I remember the statement that Xray becomes an issue in tubes only when they are operated above 15.000 volts. Did older and smaller CRTs operating on lower voltages use leaded glass or other Xray supression? I can't think of any Tektronix equipment that used over 12.000 volts, so was there any concern?
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Bruce Gentry, KA2IVY
On 6/24/20 12:35 AM, Chuck Harris wrote:
I don't really want to get into this to any great extent on
tekscopes, as it is only extremely loosely connected in that
it involves... CRT's.
I designed equipment to help electronics recyclers safely dismantle
CRT's into the hazardous and non hazardous waste parts. The
faceplate could be landfilled, and often was. It was a cost effective
The faceplate was thick because it was relatively flat, and couldn't
otherwise safely withstand the force of the atmospheric pressure on the
internal vacuum. It contained a little barium to keep xray emission
to within standards.
Lead wasn't used on the face of the CRT because lead glass fluoresces
in an xray stream. It glows a sickly yellow green, just like vaseline
The funnel section and the neck of CRTs are made out of leaded
glass that contains the same amount of lead as the very best Steuben
lead glass crystal ... about 25%.
The radioactive material used in neon lamps, hydrogen thyratrons, and
probably krytrons (I have no experience with them) is there to make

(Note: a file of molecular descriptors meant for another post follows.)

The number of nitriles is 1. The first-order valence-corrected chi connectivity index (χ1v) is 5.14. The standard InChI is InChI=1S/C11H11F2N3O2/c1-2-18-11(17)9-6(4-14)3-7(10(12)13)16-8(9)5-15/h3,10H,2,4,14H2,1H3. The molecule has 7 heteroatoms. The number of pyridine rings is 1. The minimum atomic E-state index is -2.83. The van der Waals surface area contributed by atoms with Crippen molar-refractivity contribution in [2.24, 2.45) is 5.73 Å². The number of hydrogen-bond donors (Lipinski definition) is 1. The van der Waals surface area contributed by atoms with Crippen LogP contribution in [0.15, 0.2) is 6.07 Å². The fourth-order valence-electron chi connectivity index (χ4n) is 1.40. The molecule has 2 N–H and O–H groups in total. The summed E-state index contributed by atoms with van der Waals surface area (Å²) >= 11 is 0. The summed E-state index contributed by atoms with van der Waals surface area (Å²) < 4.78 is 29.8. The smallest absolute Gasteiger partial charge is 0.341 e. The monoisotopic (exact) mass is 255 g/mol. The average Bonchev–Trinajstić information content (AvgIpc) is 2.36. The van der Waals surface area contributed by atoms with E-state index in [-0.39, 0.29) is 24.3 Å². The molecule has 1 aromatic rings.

the strike voltage the same whether the device is in bright light, or
is shut up in a dark chassis. Gas ionization starts easier if there
is a little light, or a few gamma rays whizzing about.
Any of you ever see a hydrogen thyratron with a greenish glass top sealed
to the cap? Look up 4C35A as an example. That glass is uranium glass. It is
known to antique collectors as "Vaseline glass" because of its green color.
Yes, it is radioactive and yes, they made things designed to hold food out
of it. Collectible now. Because of this, there are imitation Vaseline glass
pieces out there. The infamous Krytron trigger tube (used at one time to
trigger nuclear weapons as the trigger time was very fast). They contained
a radioactive isotope of nickel. In both cases. the radioactivity keeps a
small volume of the gas ionized.
Later CRTs used in TVs had higher accelerating voltages for increased
brightness. Slam high energy electrons into something with a reasonably
high atomic number and you make x-rays (hmm-metal shadow mask in a color TV
tube?) So, the outer faceplates of those CRTs were made with leaded glass.
This is the major reason landfills stopped accepting tube TVs. When your
mother told you not to sit too close to the TV, there was a reason.
Does anyone know if oscilloscope tubes used a leaded faceplate?
On Tue, Jun 23, 2020 at 9:03 PM Ray <@Ray3B5F5E> wrote:
Not to mention that there are tubes out there that had radioactive coated
cathodes for improved electron emissions. Sent from my T-Mobile 4G LTE
device------ Original message------From: Shirley Dulcey KE1LDate: Thu, Jun
18, 2020 21:01To: TekScopes@groups.io;Cc: Subject:Re: [TekScopes] Some
interesting Nuvistor informationBack then, any tubes in the TVs at the dump
would have gone straight to
landfill. (Nowadays some of them would require hazmat treatment because of
lead.) If you took out the tubes to use you were practicing one of the legs
of the Reduce, Reuse, Recycle slogan. If you were taking them out to break
them and listen to the glass shatter, shame on you, but those tubes would
have been lost to the world anyway.
On Thu, Jun 18, 2020 at 9:36 PM snapdiode via groups.io wrote:
Now I feel bad for cracking all those Compactrons when I was ten. Ifished
them out of TVs at the city dump, which was pretty much unsupervised back
then. Slip under the fence, crack open the TVs, come home with backpack
full of tubes! About 1/3 of them were Compactrons.